One of my favourite practical applications from the book 10% Happier was this simple question. Sometimes the things we worry about are irrelevant thoughts that only distract us, but sometimes there are genuine problems that we need to work out. It’s okay to worry, plot, and plan, but only until it’s not useful anymore. For example, it is useful to plan out your trip to the airport (deciding what time you have to leave by, what you have to do before that, what you need to pack and what you need to have with you…), but when you start overthinking it, running through your trip and worrying about whether you have everything for the seventeenth time, ask yourself: is this useful?
Through his research, Dan finds that people who meditate are generally happier, but that doesn’t mean that they don’t “suffer like a normal person.” It doesn’t mean that you’ll be in a blissful state all of the time and you never let your emotions have control, but that you can better manage them. You can’t control what is thrown at you, but it’s about how you learn to deal with stressful situations and live in the moment instead of worrying about the future.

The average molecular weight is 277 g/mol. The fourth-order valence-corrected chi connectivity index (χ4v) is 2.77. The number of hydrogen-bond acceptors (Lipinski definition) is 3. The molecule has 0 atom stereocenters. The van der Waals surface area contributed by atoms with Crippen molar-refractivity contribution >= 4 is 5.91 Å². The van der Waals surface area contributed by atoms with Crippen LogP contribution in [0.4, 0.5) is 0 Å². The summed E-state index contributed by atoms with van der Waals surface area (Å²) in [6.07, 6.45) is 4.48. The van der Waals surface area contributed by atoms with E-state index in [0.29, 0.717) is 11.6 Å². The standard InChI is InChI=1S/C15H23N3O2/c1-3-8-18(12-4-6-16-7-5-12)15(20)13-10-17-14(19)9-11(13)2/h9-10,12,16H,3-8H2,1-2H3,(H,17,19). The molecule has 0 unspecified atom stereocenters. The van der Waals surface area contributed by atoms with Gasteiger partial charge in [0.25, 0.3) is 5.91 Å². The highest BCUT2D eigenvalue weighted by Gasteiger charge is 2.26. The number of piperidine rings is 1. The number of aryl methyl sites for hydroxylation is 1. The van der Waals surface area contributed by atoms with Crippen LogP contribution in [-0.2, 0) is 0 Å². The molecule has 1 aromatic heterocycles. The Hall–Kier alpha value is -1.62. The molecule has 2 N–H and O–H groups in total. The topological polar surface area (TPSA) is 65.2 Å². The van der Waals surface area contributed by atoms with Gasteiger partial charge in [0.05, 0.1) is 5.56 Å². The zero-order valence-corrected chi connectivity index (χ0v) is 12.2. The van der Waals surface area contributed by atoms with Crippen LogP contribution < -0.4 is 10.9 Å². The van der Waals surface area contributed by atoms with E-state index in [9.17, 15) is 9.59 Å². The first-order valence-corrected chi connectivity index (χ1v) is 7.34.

Game Plan: The next time you catch yourself worrying about something or overthinking it, ask yourself if what you are doing is useful. If you’re worrying about a test because you haven’t studied, those thoughts might be useful because they will encourage you to look at your notes. But if you know that you’ve prepared, those anxious thoughts are not helpful. Being able to identify which worries are useful will help you in putting together an action plan: either do something to better prepare, or realize that there is nothing more you can do and try to let that thought go. Replace it with: I am ready, I am prepared, I can do this.